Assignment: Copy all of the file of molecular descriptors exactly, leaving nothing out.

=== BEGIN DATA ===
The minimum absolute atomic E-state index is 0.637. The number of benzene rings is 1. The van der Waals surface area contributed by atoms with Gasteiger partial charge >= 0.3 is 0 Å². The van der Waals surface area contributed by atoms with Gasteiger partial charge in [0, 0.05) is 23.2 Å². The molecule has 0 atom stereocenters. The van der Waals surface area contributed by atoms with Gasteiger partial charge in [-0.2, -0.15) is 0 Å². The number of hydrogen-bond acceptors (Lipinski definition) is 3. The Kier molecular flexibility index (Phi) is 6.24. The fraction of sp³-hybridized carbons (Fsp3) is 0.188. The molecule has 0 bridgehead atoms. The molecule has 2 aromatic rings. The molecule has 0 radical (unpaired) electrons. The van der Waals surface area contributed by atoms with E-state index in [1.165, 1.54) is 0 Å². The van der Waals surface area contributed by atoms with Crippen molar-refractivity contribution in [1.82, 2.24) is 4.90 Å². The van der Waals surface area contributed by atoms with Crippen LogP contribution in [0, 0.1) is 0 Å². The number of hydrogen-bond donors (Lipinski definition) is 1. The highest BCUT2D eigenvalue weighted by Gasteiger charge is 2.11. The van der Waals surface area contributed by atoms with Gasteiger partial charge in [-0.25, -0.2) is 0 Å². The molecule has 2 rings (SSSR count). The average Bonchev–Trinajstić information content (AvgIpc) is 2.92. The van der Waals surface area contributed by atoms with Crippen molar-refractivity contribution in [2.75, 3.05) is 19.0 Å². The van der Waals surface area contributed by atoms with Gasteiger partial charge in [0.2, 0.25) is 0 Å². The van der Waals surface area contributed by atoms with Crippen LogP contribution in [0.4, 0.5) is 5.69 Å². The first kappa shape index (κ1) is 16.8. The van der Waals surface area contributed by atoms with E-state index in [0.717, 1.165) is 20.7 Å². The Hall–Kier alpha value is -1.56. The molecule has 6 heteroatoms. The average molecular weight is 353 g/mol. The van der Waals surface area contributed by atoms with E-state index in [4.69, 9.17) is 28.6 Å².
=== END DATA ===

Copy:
The minimum absolute atomic E-state index is 0.637. The number of benzene rings is 1. The van der Waals surface area contributed by atoms with Gasteiger partial charge >= 0.3 is 0 Å². The van der Waals surface area contributed by atoms with Gasteiger partial charge in [0, 0.05) is 23.2 Å². The molecule has 0 atom stereocenters. The van der Waals surface area contributed by atoms with Gasteiger partial charge in [-0.2, -0.15) is 0 Å². The number of hydrogen-bond acceptors (Lipinski definition) is 3. The Kier molecular flexibility index (Phi) is 6.24. The fraction of sp³-hybridized carbons (Fsp3) is 0.188. The molecule has 0 bridgehead atoms. The molecule has 2 aromatic rings. The molecule has 0 radical (unpaired) electrons. The van der Waals surface area contributed by atoms with E-state index in [1.165, 1.54) is 0 Å². The van der Waals surface area contributed by atoms with Crippen molar-refractivity contribution in [1.82, 2.24) is 4.90 Å². The van der Waals surface area contributed by atoms with Crippen LogP contribution in [0, 0.1) is 0 Å². The number of hydrogen-bond donors (Lipinski definition) is 1. The highest BCUT2D eigenvalue weighted by Gasteiger charge is 2.11. The van der Waals surface area contributed by atoms with Gasteiger partial charge in [-0.25, -0.2) is 0 Å². The molecule has 2 rings (SSSR count). The average Bonchev–Trinajstić information content (AvgIpc) is 2.92. The van der Waals surface area contributed by atoms with Crippen molar-refractivity contribution in [2.75, 3.05) is 19.0 Å². The van der Waals surface area contributed by atoms with Gasteiger partial charge in [0.2, 0.25) is 0 Å². The van der Waals surface area contributed by atoms with Crippen LogP contribution in [0.4, 0.5) is 5.69 Å². The first kappa shape index (κ1) is 16.8. The van der Waals surface area contributed by atoms with E-state index in [0.717, 1.165) is 20.7 Å². The Hall–Kier alpha value is -1.56. The molecule has 6 heteroatoms. The average molecular weight is 353 g/mol. The van der Waals surface area contributed by atoms with E-state index in [4.69, 9.17) is 28.6 Å².